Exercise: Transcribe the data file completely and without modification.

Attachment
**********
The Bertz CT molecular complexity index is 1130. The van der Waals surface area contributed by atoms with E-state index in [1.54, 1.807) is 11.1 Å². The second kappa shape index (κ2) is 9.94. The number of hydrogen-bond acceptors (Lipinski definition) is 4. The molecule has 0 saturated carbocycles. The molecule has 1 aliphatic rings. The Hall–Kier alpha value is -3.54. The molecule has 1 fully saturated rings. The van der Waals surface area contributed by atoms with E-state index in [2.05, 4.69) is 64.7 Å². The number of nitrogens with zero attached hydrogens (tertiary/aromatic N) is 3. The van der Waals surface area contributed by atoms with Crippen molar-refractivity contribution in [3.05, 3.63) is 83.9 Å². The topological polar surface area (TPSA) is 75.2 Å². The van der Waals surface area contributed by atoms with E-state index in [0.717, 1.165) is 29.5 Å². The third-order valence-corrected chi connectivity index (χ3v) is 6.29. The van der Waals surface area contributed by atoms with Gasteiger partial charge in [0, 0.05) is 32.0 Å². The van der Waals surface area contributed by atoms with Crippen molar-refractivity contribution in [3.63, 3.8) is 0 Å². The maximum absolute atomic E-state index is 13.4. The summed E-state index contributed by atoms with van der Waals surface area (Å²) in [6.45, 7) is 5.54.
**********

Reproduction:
The Bertz CT molecular complexity index is 1130. The van der Waals surface area contributed by atoms with E-state index in [1.54, 1.807) is 11.1 Å². The second kappa shape index (κ2) is 9.94. The number of hydrogen-bond acceptors (Lipinski definition) is 4. The molecule has 0 saturated carbocycles. The molecule has 1 aliphatic rings. The Hall–Kier alpha value is -3.54. The molecule has 1 fully saturated rings. The van der Waals surface area contributed by atoms with E-state index in [2.05, 4.69) is 64.7 Å². The number of nitrogens with zero attached hydrogens (tertiary/aromatic N) is 3. The van der Waals surface area contributed by atoms with Crippen molar-refractivity contribution in [3.05, 3.63) is 83.9 Å². The topological polar surface area (TPSA) is 75.2 Å². The van der Waals surface area contributed by atoms with E-state index in [0.717, 1.165) is 29.5 Å². The third-order valence-corrected chi connectivity index (χ3v) is 6.29. The van der Waals surface area contributed by atoms with Gasteiger partial charge in [0, 0.05) is 32.0 Å². The van der Waals surface area contributed by atoms with Crippen molar-refractivity contribution in [3.63, 3.8) is 0 Å². The maximum absolute atomic E-state index is 13.4. The summed E-state index contributed by atoms with van der Waals surface area (Å²) in [6.45, 7) is 5.54.